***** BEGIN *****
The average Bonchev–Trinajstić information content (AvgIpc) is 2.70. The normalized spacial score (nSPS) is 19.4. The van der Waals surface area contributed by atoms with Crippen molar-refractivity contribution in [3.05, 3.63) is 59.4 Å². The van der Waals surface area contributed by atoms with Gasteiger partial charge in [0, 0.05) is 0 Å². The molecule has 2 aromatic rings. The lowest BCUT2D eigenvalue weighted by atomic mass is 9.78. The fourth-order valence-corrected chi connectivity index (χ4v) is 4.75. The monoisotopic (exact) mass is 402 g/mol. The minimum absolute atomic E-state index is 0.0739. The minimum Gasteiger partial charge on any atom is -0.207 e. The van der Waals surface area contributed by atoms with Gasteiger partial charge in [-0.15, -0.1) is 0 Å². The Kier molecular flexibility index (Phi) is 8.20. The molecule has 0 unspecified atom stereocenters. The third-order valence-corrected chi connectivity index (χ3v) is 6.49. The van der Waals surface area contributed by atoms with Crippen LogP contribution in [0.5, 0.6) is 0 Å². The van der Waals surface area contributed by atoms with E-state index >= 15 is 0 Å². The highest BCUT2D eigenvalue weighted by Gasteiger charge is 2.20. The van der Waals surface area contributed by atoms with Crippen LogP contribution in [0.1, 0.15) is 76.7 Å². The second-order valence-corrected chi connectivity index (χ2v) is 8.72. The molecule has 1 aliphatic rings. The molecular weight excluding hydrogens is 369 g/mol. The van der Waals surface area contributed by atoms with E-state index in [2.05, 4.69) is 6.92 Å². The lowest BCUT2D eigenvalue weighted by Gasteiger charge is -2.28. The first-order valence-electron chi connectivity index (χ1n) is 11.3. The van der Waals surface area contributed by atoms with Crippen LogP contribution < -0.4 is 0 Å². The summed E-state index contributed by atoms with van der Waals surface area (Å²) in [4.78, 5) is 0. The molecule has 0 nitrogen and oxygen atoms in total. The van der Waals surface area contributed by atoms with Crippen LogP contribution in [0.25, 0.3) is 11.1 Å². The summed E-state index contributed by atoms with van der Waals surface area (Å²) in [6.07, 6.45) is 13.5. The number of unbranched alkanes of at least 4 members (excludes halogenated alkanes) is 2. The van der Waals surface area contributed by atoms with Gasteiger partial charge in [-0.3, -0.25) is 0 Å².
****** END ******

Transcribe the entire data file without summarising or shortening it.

The average Bonchev–Trinajstić information content (AvgIpc) is 2.70. The normalized spacial score (nSPS) is 19.4. The van der Waals surface area contributed by atoms with Crippen molar-refractivity contribution in [3.05, 3.63) is 59.4 Å². The van der Waals surface area contributed by atoms with Gasteiger partial charge in [0, 0.05) is 0 Å². The molecule has 2 aromatic rings. The lowest BCUT2D eigenvalue weighted by atomic mass is 9.78. The fourth-order valence-corrected chi connectivity index (χ4v) is 4.75. The monoisotopic (exact) mass is 402 g/mol. The minimum absolute atomic E-state index is 0.0739. The minimum Gasteiger partial charge on any atom is -0.207 e. The van der Waals surface area contributed by atoms with Gasteiger partial charge in [-0.15, -0.1) is 0 Å². The Kier molecular flexibility index (Phi) is 8.20. The molecule has 0 unspecified atom stereocenters. The third-order valence-corrected chi connectivity index (χ3v) is 6.49. The van der Waals surface area contributed by atoms with Crippen LogP contribution in [0.5, 0.6) is 0 Å². The van der Waals surface area contributed by atoms with E-state index >= 15 is 0 Å². The highest BCUT2D eigenvalue weighted by Gasteiger charge is 2.20. The van der Waals surface area contributed by atoms with Crippen LogP contribution in [0.1, 0.15) is 76.7 Å². The second-order valence-corrected chi connectivity index (χ2v) is 8.72. The molecule has 1 aliphatic rings. The molecular weight excluding hydrogens is 369 g/mol. The van der Waals surface area contributed by atoms with E-state index in [2.05, 4.69) is 6.92 Å². The lowest BCUT2D eigenvalue weighted by Gasteiger charge is -2.28. The first-order valence-electron chi connectivity index (χ1n) is 11.3. The van der Waals surface area contributed by atoms with Crippen LogP contribution < -0.4 is 0 Å². The summed E-state index contributed by atoms with van der Waals surface area (Å²) in [4.78, 5) is 0. The molecule has 0 nitrogen and oxygen atoms in total. The van der Waals surface area contributed by atoms with Crippen LogP contribution in [0.25, 0.3) is 11.1 Å². The summed E-state index contributed by atoms with van der Waals surface area (Å²) in [6.07, 6.45) is 13.5. The number of unbranched alkanes of at least 4 members (excludes halogenated alkanes) is 2. The van der Waals surface area contributed by atoms with Gasteiger partial charge in [-0.3, -0.25) is 0 Å².